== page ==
However, the company urges customers to conserve electricity as much as possible.
With the extremely high temperatures, peak loads, generation availability, and system conditions occurring today, the regional transmission organization and market operator\-the Midwest Independent Transmission System Operator (MISO) - is declaring an alert for the Midwest region. MISO, which is responsible for operating the transmission systems for Ameren and other utilities in the Midwest region, has asked its member utilities to ask their customers to conserve electricity to reduce the demand on the system.
"To help our neighbors across the region, we are asking customers with air conditioning to raise the setting on thermostats a degree or two to avoid continuous operation of their air conditioning equipment," says Thomas R. Voss, Ameren Corporation executive vice president and chief operating officer. "We are also asking customers with electric clothes dryers and cooking equipment to reduce the use of these appliances, particularly between 10 a.m. and 10 p.m., and to turn off unnecessary lighting and limit electric equipment use. Not only will this help others across the region, but it will also help customers save money on their electricity bills."
Voss adds that the company is especially concerned about the elderly in this heat. "During our time of extreme heat, we encourage customers without air conditioning to visit a cooling center or relatives with air conditioning," he says. "Any support customers can give to elderly neighbors, family members and friends may save lives. Ameren and its customers also help families and individuals in need with Dollar More or the Dollar More-funded Warm Neighbors Program in AmerenIP territory. Dollar More is the region's largest private energy assistance program. Gifts to Dollar More at this time also really help. We thank all customers for their support during times of extreme weather conditions."
Ameren companies serve 2.4 million electric customers and nearly one million natural gas customers in a 64,000-square-mile area of Missouri and Illinois. For more information on MISO, visit the MISO Web site at www.midwestmarket.org.
More Energy Conservation Tips:
Air conditioners also lead to high energy costs, unless you are alert to these energy facts:
• To cool your house efficiently, your air conditioner needs to be cool itself. Keep it in the shade. If your air conditioner is already in the sun, you can build a wood shade screen for it--just don't block the air flow.
• If you have central air conditioning, cool only the rooms you use. But don't close all your vents. Closing too many vents actually reduces operating efficiency.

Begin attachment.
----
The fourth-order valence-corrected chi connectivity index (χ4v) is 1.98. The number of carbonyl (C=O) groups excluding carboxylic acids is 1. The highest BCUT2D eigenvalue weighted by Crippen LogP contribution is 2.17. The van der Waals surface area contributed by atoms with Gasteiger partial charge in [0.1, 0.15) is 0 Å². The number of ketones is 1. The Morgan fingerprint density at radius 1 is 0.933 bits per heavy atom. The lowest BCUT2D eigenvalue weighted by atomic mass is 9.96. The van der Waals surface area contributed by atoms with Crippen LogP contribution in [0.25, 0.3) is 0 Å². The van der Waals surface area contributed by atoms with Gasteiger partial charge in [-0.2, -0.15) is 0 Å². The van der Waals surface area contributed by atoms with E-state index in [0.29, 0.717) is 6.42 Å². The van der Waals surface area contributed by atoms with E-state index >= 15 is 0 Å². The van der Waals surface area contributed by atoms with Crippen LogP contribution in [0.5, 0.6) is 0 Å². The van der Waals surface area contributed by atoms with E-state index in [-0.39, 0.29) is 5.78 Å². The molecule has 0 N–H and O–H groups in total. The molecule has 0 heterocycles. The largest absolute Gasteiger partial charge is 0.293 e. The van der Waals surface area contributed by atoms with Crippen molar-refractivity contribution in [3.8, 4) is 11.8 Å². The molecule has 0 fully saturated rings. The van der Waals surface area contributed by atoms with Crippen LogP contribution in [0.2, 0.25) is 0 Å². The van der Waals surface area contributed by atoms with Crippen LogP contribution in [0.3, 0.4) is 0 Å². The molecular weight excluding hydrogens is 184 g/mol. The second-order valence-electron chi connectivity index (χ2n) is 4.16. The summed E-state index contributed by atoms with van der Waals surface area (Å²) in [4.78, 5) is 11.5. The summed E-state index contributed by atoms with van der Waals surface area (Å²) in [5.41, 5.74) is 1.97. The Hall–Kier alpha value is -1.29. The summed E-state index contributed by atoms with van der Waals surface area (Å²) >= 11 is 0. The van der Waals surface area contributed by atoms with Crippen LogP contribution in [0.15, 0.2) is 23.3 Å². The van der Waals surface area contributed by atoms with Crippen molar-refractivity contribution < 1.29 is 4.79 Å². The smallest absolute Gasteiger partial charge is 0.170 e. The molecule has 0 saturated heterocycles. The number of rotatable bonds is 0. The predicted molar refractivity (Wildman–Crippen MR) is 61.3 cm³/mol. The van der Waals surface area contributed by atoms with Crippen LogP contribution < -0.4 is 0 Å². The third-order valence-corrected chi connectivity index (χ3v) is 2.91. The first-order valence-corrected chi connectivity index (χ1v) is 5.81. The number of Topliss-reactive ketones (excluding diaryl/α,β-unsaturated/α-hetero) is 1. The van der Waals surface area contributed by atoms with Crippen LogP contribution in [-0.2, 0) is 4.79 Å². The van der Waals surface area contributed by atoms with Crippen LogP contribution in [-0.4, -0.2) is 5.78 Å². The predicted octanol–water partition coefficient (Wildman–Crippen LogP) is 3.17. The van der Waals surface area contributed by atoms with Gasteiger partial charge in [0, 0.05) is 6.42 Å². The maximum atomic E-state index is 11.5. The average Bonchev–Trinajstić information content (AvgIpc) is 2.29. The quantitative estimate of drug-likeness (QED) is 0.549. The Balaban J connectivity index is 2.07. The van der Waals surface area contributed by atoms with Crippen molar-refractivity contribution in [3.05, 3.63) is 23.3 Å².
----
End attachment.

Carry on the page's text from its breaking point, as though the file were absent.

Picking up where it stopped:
• Turn the air conditioner thermostat up when you leave the house for several days or longer.
• Don't switch your air conditioner to a colder setting when you turn it on. Constantly moving the thermostat up and down throughout the day wastes energy and money. Placing the thermostat at extremes won't cool your home any faster; it only makes your system work harder.
• Set the thermostat as high as possible. The recommended energy efficient summer temperature is 78 degrees Fahrenheit.
• Where your thermostat is located sometimes determines how well it operates. It should never be placed on an exterior wall, where it would be affected by the hot or cold outdoor temperatures. Appliances that give off heat -- like lamps -- should be kept away from the thermostat to ensure that the instrument senses the temperature accurately.
• To clean your thermostat, gently blow out any dust or lint. Because it is a delicate instrument, it should be cleaned gently. If your thermostat is 10 years old or older, you might replace it with a newer model that is more accurate and efficient.
• Consider placing a timer on your room air conditioner or using a programmable thermostat on your central air conditioner. Hardware stores sell timers and programmable thermostats that will automatically start your air conditioner before you get home.
• You can save energy by taking care of air conditioner coils. They won't work efficiently unless they are clean, so check them out every spring. If they are dusty, dirty or clogged with old leaves, you can vacuum them with your household vacuum cleaner. If the attachment on the vacuum cleaner won't fit between the coils, reverse the air flow and blow the dirt away instead.
• Don't forget to check your filter at the beginning of the cooling season. A clogged filter will use up to five percent more energy than a clean one. Remove the filter and try to look through it at a bright light. If you cannot see light easily, clean or replace the filter.
• Permanent filters can be cleaned according to the manufacturer's instructions; disposable filters should be replaced every month or two while the unit is in use.
• Keep the heat out by drawing shades and curtains on hot days.
• If you have exhaust fans in your bathroom, laundry and kitchen, use them to help reduce the humidity burden on your air conditioner. These fans should not be used continuously, but periodically, as required.
• Help protect the ozone layer by repairing leaks in home and auto air conditioning systems.
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